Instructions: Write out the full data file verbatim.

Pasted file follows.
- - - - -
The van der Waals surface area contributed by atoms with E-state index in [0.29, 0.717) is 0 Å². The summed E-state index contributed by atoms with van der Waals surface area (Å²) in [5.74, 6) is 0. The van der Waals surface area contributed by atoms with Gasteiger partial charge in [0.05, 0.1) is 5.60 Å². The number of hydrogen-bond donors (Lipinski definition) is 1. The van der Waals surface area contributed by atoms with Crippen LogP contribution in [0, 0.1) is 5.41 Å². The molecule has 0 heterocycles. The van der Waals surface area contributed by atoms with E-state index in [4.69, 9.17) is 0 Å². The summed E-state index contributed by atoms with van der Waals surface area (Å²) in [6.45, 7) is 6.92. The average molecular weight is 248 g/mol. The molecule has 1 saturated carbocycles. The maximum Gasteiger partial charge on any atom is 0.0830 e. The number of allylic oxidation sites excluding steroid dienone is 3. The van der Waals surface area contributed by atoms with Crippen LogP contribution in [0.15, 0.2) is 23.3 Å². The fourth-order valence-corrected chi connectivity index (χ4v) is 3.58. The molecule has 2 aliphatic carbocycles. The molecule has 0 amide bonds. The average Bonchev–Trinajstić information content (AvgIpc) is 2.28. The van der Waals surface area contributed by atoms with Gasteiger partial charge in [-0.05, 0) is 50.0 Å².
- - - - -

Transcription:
The van der Waals surface area contributed by atoms with E-state index in [0.29, 0.717) is 0 Å². The summed E-state index contributed by atoms with van der Waals surface area (Å²) in [5.74, 6) is 0. The van der Waals surface area contributed by atoms with Gasteiger partial charge in [0.05, 0.1) is 5.60 Å². The number of hydrogen-bond donors (Lipinski definition) is 1. The van der Waals surface area contributed by atoms with Crippen LogP contribution in [0, 0.1) is 5.41 Å². The molecule has 0 heterocycles. The van der Waals surface area contributed by atoms with E-state index in [4.69, 9.17) is 0 Å². The summed E-state index contributed by atoms with van der Waals surface area (Å²) in [6.45, 7) is 6.92. The average molecular weight is 248 g/mol. The molecule has 1 saturated carbocycles. The maximum Gasteiger partial charge on any atom is 0.0830 e. The number of allylic oxidation sites excluding steroid dienone is 3. The van der Waals surface area contributed by atoms with Crippen LogP contribution in [0.15, 0.2) is 23.3 Å². The fourth-order valence-corrected chi connectivity index (χ4v) is 3.58. The molecule has 2 aliphatic carbocycles. The molecule has 0 amide bonds. The average Bonchev–Trinajstić information content (AvgIpc) is 2.28. The van der Waals surface area contributed by atoms with Gasteiger partial charge in [-0.05, 0) is 50.0 Å².